Difference between revisions of "SSH public keys"

(Add a description how to set up public/private keys)
 
(suggest DSA keys)
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For such case, you can set up a public/private key pair.  Create them with
 
For such case, you can set up a public/private key pair.  Create them with
  
  ssh-keygen
+
  ssh-keygen -t dsa
  
Usually, it is a good idea to create a public/private key pair for specific purposes, so that a single compromised key (see [http://www.debian.org/security/2008/dsa-1576 an example] how that can happen even if you did not do anything wrong) does not affect all of your machines.  So, change the default name ''id_rsa'' to something like ''id_rsa.pacific'' before hitting ''Return''.
+
Usually, it is a good idea to create a public/private key pair for specific purposes, so that a single compromised key (see [http://www.debian.org/security/2008/dsa-1576 an example] how that can happen even if you did not do anything wrong) does not affect all of your machines.  So, change the default name ''id_dsa'' to something like ''id_dsa.pacific'' before hitting ''Return''.
  
 
You can password-protect your private key, in which case you have to use the program [http://en.wikipedia.org/wiki/Ssh-agent ssh-agent], but is is usually more convenient to leave the password empty, in which case you are not even asked for it anymore.
 
You can password-protect your private key, in which case you have to use the program [http://en.wikipedia.org/wiki/Ssh-agent ssh-agent], but is is usually more convenient to leave the password empty, in which case you are not even asked for it anymore.
  
Now you should have a file ''id_rsa.pacific.pub'' (the public key) in addition to ''id_rsa.pacific'' (the private key).
+
Now you should have a file ''id_dsa.pacific.pub'' (the public key) in addition to ''id_dsa.pacific'' (the private key).
  
Add the public key to the file ''$HOME/.ssh/authorized_keys'' on the '''remote''' computer, i.e. the computer you want to connect to without a password.
+
Add the public key (the single line contained in the file ''id_dsa.pacific.pub'') to the file ''$HOME/.ssh/authorized_keys'' on the '''remote''' computer, i.e. the computer you want to connect to without a password.
  
 
For convenience, you should now add a section like this to the file ''$HOME/.ssh/config'' on the '''local''' computer, i.e. the computer with the private key:
 
For convenience, you should now add a section like this to the file ''$HOME/.ssh/config'' on the '''local''' computer, i.e. the computer with the private key:
Line 17: Line 17:
 
  Host pacific.mpi-cbg.de
 
  Host pacific.mpi-cbg.de
 
     User hacker
 
     User hacker
     IdentityFile /home/hacker/.ssh/id_rsa.pacific
+
     IdentityFile /home/hacker/.ssh/id_dsa.pacific
  
 
Without this section, you would have to specify both the identity file as well as the user everytime you connect.  For even further convenience, you can add a nick name:
 
Without this section, you would have to specify both the identity file as well as the user everytime you connect.  For even further convenience, you can add a nick name:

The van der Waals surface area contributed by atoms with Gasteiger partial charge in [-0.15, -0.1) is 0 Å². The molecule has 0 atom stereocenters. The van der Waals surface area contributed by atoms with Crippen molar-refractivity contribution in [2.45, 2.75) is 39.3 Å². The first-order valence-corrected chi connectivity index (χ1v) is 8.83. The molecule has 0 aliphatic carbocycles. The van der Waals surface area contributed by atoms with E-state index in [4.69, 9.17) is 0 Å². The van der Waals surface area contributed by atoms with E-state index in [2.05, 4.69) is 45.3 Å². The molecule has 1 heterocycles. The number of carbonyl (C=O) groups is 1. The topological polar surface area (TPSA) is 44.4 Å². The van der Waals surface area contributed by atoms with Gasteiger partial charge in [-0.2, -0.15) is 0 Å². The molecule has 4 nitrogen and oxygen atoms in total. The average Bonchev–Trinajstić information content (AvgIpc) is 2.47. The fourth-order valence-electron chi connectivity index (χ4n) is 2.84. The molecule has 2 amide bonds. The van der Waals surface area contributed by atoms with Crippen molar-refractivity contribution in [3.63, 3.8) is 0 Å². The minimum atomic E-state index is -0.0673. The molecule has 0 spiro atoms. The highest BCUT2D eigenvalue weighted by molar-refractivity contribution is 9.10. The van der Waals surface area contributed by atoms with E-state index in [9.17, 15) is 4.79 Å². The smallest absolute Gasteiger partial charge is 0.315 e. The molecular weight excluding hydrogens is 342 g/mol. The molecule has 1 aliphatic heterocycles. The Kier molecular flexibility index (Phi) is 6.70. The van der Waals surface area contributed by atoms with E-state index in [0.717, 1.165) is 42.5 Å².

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     HostName pacific.mpi-cbg.de
 
     HostName pacific.mpi-cbg.de
 
     User hacker
 
     User hacker
     IdentityFile /home/hacker/.ssh/id_rsa.pacific
+
     IdentityFile /home/hacker/.ssh/id_dsa.pacific
  
 
With this, you can connect to the remote machine with
 
With this, you can connect to the remote machine with

Revision as of 10:08, 21 June 2008

Often, it is inconvenient to input your password all the time when you push/pull via ssh (not using the contrib user).

For such case, you can set up a public/private key pair. Create them with

ssh-keygen -t dsa

Usually, it is a good idea to create a public/private key pair for specific purposes, so that a single compromised key (see an example how that can happen even if you did not do anything wrong) does not affect all of your machines. So, change the default name id_dsa to something like id_dsa.pacific before hitting Return.

You can password-protect your private key, in which case you have to use the program ssh-agent, but is is usually more convenient to leave the password empty, in which case you are not even asked for it anymore.

Now you should have a file id_dsa.pacific.pub (the public key) in addition to id_dsa.pacific (the private key).

Add the public key (the single line contained in the file id_dsa.pacific.pub) to the file $HOME/.ssh/authorized_keys on the remote computer, i.e. the computer you want to connect to without a password.

For convenience, you should now add a section like this to the file $HOME/.ssh/config on the local computer, i.e. the computer with the private key:

Host pacific.mpi-cbg.de
    User hacker
    IdentityFile /home/hacker/.ssh/id_dsa.pacific

Without this section, you would have to specify both the identity file as well as the user everytime you connect. For even further convenience, you can add a nick name:

Host pacific
    HostName pacific.mpi-cbg.de
    User hacker
    IdentityFile /home/hacker/.ssh/id_dsa.pacific

With this, you can connect to the remote machine with

ssh pacific